Glucose is transported across the cell membranes of adipocytes (fat cells), and its rate of transport can be speeded up 20- to 30-fold within 2 or 3 minutes by addition of insulin, without evidence of protein synthesis. Studies showed that this stimulation of glucose transport was due in part to translocation of GLUT 1 from an intracellular pool into the membrane. Careful quantitative measurements showed, however, that this could account for only a 12- to 15-fold increase in glucose transport. It became obvious that another transporter would have to be involved to account for the much larger insulin-stimulated transport. This new transporter, GLUT 4, was first identified in rat adipocytes by use of a monoclonal antibody. Subsequently, it has been cloned from rat, mouse, and human DNA (19). It is a protein with 509 amino acid residues (Tab_Le_3_._4), with 65% identity with GLUT 1, 54% identity with GLUT 2, and 58% identity with GLUT 3. Rat and mouse GLUT 4s have 95 and 96% identity, respectively, with human GLUT 4. As with the previous GLUT transporters, the two-dimensional orientation of the structure in the cell membrane is similar to that proposed for GLUT 1 (Fig 3..„3.).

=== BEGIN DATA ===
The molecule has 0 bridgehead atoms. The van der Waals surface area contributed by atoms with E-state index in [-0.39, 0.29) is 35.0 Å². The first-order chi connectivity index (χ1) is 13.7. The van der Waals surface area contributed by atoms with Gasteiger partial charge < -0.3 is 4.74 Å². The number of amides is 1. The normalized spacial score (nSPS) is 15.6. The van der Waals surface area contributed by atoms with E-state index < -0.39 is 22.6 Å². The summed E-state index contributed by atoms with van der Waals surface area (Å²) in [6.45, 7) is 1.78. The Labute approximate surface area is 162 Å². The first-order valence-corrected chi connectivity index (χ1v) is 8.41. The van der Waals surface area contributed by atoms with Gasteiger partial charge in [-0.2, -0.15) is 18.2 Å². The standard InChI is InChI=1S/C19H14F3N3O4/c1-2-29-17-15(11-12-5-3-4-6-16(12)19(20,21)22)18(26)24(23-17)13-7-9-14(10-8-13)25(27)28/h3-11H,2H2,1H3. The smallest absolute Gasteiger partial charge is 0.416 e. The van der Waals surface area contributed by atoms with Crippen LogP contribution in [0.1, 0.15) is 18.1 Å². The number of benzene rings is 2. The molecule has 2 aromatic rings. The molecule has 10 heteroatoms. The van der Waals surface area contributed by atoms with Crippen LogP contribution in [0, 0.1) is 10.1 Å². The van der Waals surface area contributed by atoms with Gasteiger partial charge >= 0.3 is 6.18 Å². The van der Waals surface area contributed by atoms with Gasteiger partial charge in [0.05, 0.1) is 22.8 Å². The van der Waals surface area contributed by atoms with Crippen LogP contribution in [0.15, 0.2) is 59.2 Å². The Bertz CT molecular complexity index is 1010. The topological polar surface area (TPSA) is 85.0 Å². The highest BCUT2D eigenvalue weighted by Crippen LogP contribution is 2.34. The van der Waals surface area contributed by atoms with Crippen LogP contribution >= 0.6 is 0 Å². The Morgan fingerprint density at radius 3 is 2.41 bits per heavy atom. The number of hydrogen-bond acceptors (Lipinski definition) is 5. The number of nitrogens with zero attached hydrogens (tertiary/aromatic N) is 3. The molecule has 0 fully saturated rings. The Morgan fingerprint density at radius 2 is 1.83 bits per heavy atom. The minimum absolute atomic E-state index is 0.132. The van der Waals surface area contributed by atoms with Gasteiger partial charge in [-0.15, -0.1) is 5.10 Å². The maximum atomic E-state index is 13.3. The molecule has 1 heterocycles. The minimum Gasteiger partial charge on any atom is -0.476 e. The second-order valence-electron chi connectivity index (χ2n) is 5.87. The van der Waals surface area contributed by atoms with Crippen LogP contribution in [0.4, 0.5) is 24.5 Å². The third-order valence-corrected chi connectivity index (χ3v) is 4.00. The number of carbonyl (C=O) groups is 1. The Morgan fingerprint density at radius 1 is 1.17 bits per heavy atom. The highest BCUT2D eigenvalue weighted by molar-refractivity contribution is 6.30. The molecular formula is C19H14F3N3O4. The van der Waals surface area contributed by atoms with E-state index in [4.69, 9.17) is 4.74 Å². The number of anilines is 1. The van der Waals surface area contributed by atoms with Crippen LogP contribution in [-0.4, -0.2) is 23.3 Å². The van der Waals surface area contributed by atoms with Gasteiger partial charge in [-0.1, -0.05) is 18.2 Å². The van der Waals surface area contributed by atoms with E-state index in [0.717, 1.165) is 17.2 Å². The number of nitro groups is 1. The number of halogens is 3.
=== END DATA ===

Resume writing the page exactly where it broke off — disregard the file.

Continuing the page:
GLUT 4 is the major glucose transporter of the insulin-sensitive tissues, brown and white fat, and skeletal and cardiac muscle. It occurs primarily in intracellular vesicles in the cells of these tissues. Insulin stimulation causes a rapid increase in the number of glucose transporters on the membranes of these cells because the vesicles are translocated toward the membrane and then fuse with it, releasing the molecule. This process ensures a high density of glucose transporters, enhancing the ability to move glucose from the surrounding cellular fluid into the interior of the cell, i.e., increased V max for glucose uptake. Because of this mechanism, the position of GLUT 4 and its regulation are important components of glucose homeostasis and its role in diabetes has been much studied.
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Diabetes is a disease that affects the way your body uses food. Normally, your body converts sugars, starches and other foods into a form of sugar called glucose. Your body uses glucose for fuel. The cells receive the glucose through the bloodstream. They then use insulin a hormone made by the pancreas to absorb the glucose, convert it into energy, and either use it or store it for later use. Learn more...